Viewing a repository's network
The network graph displays the branch history of the entire repository network, including fork branches. This graph is a timeline of the most recent commits, and shows up to 100 of the most recently pushed-to branches. The first row references the date and the first column references the branch owner. Use arrow keys or other keyboard shortcuts to more easily navigate the graph. They are provided in the “Keyboard shortcuts available” pop up under the graph.
Tip: To see older branches, click and drag within the graph.
Accessing the network graph
- On your GitHub Enterprise Server instance, navigate to the main page of the repository.
- Under your repository name, click Insights.
- In the left sidebar, click Network.
Listing the forks of a repository
The Members graph lists the forks of a repository.
Forks are listed alphabetically by the organization or username of the person who forked the repository. You can click on the organization or username to be redirected to the organization or user's GitHub Enterprise Server profile page or click on the fork name to be redirected to the specific fork of the repository.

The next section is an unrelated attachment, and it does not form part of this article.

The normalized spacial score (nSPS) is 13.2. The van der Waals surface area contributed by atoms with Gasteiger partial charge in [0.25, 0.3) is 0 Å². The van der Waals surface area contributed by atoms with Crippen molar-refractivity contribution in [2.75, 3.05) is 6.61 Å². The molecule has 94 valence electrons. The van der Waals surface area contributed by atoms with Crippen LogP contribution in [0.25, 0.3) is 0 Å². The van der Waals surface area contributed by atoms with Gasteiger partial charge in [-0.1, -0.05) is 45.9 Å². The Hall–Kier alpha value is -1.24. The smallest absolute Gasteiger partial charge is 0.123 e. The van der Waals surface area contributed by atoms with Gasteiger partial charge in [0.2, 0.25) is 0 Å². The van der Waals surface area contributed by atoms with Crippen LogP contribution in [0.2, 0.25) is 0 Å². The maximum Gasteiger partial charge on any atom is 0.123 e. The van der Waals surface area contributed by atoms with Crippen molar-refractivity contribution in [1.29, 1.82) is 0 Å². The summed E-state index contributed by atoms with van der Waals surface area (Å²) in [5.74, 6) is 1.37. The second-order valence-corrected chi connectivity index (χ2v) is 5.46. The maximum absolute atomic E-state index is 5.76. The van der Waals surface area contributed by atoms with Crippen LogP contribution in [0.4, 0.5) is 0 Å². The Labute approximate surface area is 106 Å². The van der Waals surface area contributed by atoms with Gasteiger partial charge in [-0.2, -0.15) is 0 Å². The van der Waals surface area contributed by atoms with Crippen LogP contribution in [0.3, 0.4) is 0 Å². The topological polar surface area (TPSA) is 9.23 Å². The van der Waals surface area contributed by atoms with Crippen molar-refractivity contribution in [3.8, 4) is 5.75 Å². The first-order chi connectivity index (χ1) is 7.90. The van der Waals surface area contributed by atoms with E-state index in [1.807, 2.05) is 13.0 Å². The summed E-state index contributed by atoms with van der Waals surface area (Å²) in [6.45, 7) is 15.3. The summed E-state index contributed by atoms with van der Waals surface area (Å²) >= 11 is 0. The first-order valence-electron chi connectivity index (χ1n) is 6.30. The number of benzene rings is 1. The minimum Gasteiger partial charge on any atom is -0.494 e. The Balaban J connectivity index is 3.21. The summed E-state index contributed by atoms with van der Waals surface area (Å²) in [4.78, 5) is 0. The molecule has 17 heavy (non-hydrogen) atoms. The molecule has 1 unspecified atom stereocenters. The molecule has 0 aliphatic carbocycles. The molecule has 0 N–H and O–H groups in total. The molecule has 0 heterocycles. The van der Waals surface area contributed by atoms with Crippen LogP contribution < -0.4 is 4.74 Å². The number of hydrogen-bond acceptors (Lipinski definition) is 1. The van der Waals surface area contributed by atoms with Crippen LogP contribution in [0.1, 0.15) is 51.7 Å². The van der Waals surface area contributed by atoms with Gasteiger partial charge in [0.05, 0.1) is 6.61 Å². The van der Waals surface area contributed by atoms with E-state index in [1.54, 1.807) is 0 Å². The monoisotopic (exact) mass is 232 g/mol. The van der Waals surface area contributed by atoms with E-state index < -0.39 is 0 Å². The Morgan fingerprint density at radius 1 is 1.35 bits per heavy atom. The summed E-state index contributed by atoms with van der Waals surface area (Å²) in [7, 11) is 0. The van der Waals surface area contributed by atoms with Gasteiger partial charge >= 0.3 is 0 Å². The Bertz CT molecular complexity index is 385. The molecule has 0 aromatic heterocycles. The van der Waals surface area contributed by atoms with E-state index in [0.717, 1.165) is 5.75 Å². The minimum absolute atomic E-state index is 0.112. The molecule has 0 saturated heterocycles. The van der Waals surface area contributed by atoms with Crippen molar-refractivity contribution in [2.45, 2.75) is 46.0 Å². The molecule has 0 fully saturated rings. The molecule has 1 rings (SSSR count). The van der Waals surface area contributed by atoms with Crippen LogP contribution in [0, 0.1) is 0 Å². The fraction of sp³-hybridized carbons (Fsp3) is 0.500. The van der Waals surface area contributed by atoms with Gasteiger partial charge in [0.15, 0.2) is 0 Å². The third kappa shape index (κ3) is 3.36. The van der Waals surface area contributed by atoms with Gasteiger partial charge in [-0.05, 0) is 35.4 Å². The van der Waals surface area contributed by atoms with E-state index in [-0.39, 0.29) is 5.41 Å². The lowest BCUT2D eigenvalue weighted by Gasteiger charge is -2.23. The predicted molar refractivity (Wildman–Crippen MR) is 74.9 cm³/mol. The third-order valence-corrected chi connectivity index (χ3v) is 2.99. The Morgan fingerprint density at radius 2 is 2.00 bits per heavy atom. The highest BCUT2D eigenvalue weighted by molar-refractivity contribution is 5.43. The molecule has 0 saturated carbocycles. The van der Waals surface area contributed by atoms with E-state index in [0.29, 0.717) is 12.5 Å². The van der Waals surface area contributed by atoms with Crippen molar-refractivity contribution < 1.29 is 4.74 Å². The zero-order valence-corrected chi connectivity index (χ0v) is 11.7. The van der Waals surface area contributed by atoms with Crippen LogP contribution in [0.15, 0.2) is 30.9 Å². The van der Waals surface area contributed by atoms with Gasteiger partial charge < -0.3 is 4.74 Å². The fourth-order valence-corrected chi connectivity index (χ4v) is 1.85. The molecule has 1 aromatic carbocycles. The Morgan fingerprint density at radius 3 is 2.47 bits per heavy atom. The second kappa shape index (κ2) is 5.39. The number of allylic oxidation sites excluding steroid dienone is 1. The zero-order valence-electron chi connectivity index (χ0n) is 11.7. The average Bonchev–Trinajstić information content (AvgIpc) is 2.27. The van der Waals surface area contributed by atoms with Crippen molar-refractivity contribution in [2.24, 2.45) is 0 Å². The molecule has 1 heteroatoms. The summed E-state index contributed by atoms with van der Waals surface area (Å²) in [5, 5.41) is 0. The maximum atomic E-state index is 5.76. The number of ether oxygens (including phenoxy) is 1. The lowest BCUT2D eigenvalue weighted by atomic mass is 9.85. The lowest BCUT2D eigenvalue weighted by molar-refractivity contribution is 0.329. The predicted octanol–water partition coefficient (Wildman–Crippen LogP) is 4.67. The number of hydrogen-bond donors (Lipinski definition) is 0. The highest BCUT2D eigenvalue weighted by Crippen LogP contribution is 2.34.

Accessing the Members graph
On your GitHub Enterprise Server instance, navigate to the main page of the repository.
Under your repository name, click Insights.
In the left sidebar, click Forks.
Viewing the dependencies of a repository
You can use the dependency graph to explore the code your repository depends on.
Almost all software relies on code developed and maintained by other developers, often known as a supply chain. For example, utilities, libraries, and frameworks. These dependencies are an integral part of your code and any bugs or vulnerabilities in them may affect your code. It's important to review and maintain these dependencies.
The dependency graph provides a great way to visualize and explore the dependencies for a repository. For more information, see "About the dependency graph" and "Exploring the dependencies of a repository."
You can also set up your repository so that GitHub alerts you automatically whenever a security vulnerability is found in one of your dependencies. For more information, see "About Dependabot alerts."